6th Partner Meeting held online - Langeoog

The sixth partner meeting, which was due to be held on the German island of Langeoog, was once again held online due to the ongoing pandemic. As a result, we had a busy and impactful two days of online meetings and workshops and even a stay-at-home pub quiz!

The meeting was officially hosted by the Lower Saxony Wadden Sea National Park, and was opened by Jurgen Rahmel of the same, who also presented an update on development zone for the Biosphere Reserve. Mira Hohman, also of the national park, gave a short introduction to the Langeoog and the other East Frisian islands via videos.

The project is progressing well, despite the current situation, with a reduction in the number of late deliverables from 13 to five. The project has now been extended until August 2022, which should mean that the delays should be caught up and all projects finished by the end of May next year.

The first day saw a number of interesting presentations of ongoing partnership projects from Germany, the Netherlands and the trilateral cooperation, as well as a workshop on the Wadden Sea World Heritage Brand Space with a focus on putting together an implementation plan for the content on the brand space platform. Finally, June 2021 will see a proposal for a white paper on transnational NBBC based partnership schemes.

The second day of the meeting focussed on the sustainable entrepreneurship through the work carried out in work package 5. The first example was the sustainable business model toolkit, which is aimed at SMEs and developed and tested on enterprises in the Netherlands. Helen Dawo explained the challenges faced through developing the toolkit, but that the response had been positive. Else Ragni Yttredal took the project group through the application of the scientific data to the project, in order to achieve the stated aims; the data gleaned through out the Covid-19 pandemic is a clear example of this.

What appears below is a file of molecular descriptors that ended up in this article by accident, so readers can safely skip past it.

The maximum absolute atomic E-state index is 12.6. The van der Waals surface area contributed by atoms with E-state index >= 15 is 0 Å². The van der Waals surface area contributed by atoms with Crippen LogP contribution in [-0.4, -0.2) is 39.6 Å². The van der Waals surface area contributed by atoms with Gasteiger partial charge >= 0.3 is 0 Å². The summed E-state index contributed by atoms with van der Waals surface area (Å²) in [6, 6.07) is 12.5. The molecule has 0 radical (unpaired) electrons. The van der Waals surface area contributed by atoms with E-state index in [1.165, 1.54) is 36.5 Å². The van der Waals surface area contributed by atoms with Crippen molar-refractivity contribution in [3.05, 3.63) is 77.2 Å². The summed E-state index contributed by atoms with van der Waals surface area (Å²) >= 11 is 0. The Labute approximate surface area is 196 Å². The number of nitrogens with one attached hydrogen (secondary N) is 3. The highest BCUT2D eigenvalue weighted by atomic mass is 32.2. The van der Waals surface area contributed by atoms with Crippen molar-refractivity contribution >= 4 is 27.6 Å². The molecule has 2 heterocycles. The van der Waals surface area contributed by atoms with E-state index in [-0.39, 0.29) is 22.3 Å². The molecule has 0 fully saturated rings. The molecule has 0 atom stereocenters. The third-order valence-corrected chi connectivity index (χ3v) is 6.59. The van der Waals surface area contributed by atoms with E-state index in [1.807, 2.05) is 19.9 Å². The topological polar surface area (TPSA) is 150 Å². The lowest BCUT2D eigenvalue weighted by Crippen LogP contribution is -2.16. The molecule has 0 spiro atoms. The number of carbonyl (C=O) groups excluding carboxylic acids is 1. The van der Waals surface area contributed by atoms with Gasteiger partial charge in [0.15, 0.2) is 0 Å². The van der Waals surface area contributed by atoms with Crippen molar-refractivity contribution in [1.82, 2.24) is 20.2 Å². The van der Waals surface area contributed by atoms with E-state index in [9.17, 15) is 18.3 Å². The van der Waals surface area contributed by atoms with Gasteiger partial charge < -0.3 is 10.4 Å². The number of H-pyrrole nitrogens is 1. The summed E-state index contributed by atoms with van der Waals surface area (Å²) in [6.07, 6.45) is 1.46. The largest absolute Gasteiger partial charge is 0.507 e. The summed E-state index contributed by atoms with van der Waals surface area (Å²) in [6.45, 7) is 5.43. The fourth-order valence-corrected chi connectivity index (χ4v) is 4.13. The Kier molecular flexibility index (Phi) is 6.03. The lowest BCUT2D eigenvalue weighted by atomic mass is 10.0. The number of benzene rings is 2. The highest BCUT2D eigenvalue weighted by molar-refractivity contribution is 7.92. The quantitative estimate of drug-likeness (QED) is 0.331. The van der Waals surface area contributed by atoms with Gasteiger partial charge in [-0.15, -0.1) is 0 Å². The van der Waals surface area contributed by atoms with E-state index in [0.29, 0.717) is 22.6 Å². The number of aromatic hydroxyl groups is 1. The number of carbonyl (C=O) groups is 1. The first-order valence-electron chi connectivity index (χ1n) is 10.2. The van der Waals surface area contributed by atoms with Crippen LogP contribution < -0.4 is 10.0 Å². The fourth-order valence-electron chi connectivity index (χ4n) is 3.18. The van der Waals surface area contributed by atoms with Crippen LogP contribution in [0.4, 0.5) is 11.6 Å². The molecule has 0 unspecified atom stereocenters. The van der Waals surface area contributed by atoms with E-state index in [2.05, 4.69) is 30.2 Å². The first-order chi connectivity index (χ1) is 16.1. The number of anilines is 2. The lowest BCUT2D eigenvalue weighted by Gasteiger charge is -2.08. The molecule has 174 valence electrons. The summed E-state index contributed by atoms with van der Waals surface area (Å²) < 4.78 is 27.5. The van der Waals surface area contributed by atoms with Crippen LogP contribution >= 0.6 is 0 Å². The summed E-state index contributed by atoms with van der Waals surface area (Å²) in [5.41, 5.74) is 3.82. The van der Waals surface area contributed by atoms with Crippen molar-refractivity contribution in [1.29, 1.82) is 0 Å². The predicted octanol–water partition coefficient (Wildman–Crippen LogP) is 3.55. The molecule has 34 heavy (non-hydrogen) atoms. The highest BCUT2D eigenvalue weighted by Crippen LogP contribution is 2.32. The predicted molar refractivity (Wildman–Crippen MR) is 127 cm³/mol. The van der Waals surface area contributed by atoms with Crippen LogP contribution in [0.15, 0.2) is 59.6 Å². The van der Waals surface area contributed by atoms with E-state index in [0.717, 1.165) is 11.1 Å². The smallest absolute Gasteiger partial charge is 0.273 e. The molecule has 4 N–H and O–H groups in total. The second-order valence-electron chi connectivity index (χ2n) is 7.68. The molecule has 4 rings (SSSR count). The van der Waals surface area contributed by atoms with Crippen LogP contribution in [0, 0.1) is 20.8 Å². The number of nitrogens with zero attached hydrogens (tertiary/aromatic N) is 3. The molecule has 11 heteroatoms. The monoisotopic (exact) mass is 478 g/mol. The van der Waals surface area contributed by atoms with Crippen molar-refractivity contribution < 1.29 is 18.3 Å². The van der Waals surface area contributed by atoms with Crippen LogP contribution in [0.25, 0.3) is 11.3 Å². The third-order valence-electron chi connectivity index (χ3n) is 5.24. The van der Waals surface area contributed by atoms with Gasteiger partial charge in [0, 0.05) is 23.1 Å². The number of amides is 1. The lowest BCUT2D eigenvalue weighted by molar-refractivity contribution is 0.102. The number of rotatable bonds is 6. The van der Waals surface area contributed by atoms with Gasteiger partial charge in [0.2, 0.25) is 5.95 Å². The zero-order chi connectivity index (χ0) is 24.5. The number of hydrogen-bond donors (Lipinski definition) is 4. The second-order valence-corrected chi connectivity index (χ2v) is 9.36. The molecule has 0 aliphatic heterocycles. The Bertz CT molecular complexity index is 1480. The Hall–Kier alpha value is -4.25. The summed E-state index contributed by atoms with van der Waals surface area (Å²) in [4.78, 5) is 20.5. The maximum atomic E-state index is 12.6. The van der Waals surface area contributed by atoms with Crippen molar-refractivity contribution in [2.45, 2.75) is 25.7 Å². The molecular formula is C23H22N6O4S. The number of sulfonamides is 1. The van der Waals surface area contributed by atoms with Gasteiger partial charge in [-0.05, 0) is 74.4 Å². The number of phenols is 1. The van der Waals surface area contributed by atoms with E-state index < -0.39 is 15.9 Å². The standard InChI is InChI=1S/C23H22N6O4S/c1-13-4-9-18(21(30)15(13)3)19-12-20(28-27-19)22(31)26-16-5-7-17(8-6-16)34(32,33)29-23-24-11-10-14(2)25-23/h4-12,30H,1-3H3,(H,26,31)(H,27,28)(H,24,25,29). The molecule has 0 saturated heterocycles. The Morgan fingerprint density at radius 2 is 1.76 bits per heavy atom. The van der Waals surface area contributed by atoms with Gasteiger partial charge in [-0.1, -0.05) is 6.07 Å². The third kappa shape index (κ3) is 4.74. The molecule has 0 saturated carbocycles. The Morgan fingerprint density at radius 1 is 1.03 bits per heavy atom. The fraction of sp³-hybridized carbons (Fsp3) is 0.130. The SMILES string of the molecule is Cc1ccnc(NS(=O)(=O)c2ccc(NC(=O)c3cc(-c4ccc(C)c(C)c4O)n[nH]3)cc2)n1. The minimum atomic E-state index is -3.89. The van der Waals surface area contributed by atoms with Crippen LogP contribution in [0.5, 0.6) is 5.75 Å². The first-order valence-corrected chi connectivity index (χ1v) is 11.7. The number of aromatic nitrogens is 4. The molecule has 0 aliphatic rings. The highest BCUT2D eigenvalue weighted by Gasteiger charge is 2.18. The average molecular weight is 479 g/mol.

One clear example of data which has been affected by the pandemic is the visitor surveys of the Wadden Sea, where complete closures of the tourism sector has caused severe delays in data gathering. It is hoped, however, that as the countries start to open up again this summer, and with a possible extension for the surveys through to August 2021, that a more complete picture can be drawn.

There was a lively discussion after Wolfgang Gunther’s presentation of the Limits of Acceptable Change study, which has been streamlined for the easier application in the pilot region. The findings from the study can be used as a tool for improving tourism and helping protect nature, such as has been done before in the UK, by providing an early warning system for pressure on certain areas.

A successful workshop, which focussed on the progress of work done in all the packages and deliverables, saw lots of lively discussions and brainstorming. Working together across the projects to aid the development of the projects is one of the strengths of the partner meetings, and this workshop proved true to form. Some projects had tangible examples of results which were shared with the group: class trip fact sheets to help more schools to visit the Danish Wadden Sea, new products and initiatives launched in Norfolk, co-creation workshops with a gastronomic focus and a transnational online workshop with beer breweries across all five nations to discuss future collaboration.

Before the partner meeting was rounded off, a discussion of future funding opportunities was led by Doro Palenberg, with a focus on developing Partnership Hub projects in line with climate, biodiversity, and marine governance, as well as how to connect the various programmes and projects across the Wadden Sea. A possible funding opportunity workshop was discussed for early autumn 2021, as there is a strong interest in continuing the work that has been carried out transnationally so far.